Not about everything, of course, but we do both agree that mandatory recycling laws are mostly pointless (so much for my chances of ever being elected to public office!) and believe it or not we even have some common ground on climate change, and I don’t just mean that we both support replacing payroll taxes with a revenue-neutral carbon tax… although we agree on that too!
At Lakeside yesterday I asked Will this question:
You’ve written that “America needs a national commission… to assess the evidence about climate change.” But there already was one: in 2001 the National Academy of Sciences said that the IPCC report from earlier that year “accurately reflects the current thinking of the scientific community on this issue.” Given that the IPCC’s 2007 report expressed even more confidence, wouldn’t another commission be a waste of time and money?
He said Yes, and then (I have this on tape!) he said that he didn’t want there to be any climate scientists on the commission because they would be biased by their research grants &etc. He wanted a commission along the lines of the 9/11 commission, made up of retired senators and other Good People.
And you know what? I think that’s an awesome idea! Because me and my peeps are convinced that the Good People will agree with us—heck, if we can’t convince the Good People then we’re toast—and George Will and his fellow skeptics are convinced that the Good People will agree with them, and asking the Good People is a cheap way to break the deadlock.
Since deciding on the composition of this commission would undoubtedly be controversial, here’s my undeniably brilliant proposal: Let’s get the 9/11 Commission to do it. Since that commission was formed for a different purpose the odds are that it has no axe to grind one way or the other about global warming, and the commission members’ work on 9/11 seems to have earned them the trust of everyone who isn’t Lyndon LaRouche. (Here is George Will suggesting a panel “akin to the 9/11 commission” to investigate torture.)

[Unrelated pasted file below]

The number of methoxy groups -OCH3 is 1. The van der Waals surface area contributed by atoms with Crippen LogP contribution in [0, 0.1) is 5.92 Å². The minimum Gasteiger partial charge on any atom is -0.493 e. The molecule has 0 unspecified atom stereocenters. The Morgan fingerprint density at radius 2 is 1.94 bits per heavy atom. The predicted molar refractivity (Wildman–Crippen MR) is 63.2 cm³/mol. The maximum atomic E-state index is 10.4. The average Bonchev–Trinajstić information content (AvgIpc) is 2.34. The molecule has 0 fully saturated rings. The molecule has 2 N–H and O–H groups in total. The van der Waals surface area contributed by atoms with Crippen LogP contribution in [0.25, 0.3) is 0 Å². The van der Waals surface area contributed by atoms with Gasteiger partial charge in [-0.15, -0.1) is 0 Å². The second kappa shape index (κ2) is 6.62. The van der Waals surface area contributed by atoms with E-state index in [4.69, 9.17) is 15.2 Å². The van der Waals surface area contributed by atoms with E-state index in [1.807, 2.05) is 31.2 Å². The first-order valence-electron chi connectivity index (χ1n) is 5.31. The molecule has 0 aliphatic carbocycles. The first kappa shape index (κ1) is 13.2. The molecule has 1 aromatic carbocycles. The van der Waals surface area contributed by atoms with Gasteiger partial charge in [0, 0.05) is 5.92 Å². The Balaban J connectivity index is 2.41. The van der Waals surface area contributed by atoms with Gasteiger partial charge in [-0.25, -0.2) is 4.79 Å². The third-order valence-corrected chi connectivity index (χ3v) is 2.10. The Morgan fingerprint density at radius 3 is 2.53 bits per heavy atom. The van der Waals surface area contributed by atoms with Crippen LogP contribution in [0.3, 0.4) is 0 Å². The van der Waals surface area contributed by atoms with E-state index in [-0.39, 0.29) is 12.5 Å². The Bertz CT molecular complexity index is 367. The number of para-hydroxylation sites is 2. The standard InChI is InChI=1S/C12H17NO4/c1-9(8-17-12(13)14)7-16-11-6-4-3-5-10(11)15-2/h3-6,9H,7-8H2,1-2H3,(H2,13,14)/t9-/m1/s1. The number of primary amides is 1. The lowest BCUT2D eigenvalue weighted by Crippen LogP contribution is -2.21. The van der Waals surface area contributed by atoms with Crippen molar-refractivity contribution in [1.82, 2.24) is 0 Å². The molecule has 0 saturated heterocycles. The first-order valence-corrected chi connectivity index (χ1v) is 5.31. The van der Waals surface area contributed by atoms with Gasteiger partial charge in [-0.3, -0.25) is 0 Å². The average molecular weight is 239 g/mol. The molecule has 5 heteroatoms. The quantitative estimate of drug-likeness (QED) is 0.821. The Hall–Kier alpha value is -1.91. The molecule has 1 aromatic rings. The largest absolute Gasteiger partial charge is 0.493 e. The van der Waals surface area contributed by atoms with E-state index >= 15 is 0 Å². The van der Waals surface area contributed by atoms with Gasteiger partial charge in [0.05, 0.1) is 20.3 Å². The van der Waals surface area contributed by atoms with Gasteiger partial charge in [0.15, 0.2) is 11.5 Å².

And I even have a snazzy name for this new commission: The 2911 Commission.
Their task would be to investigate the science of climate change. If they conclude that the scientific consensus is bogus then I will shut up about the “scientific consensus” and publicly agree with George Will that we should just wait until 2021 to see what happens. (Why 2021? Because yesterday I asked Will about a 1996 quote from Julian Simon—“my guess is that global warming will simply be another transient concern, barely worthy of consideration ten years from now”—and Will’s response was that he thought Simon’s only mistake was that he was off by 15 years.)
But if the 2911 Commission concludes (duh) that there is no reason to doubt the scientific consensus about climate change, then…. well, who knows what might happen then? 🙂
PS. As noted at the beginning, Will and I don’t agree on everything. For example, I think our default position should be to trust the scientific consensus until the 2911 Commission releases their report, and Will almost certainly thinks we should assume that the science is guilty until proven innocent. But that’s small potatoes. The big picture is that we agree!
PPS. If the 9/11 Commission can’t do it and we need to pick names, I nominate Scott Turow.
So were do you stand on nuclear energy?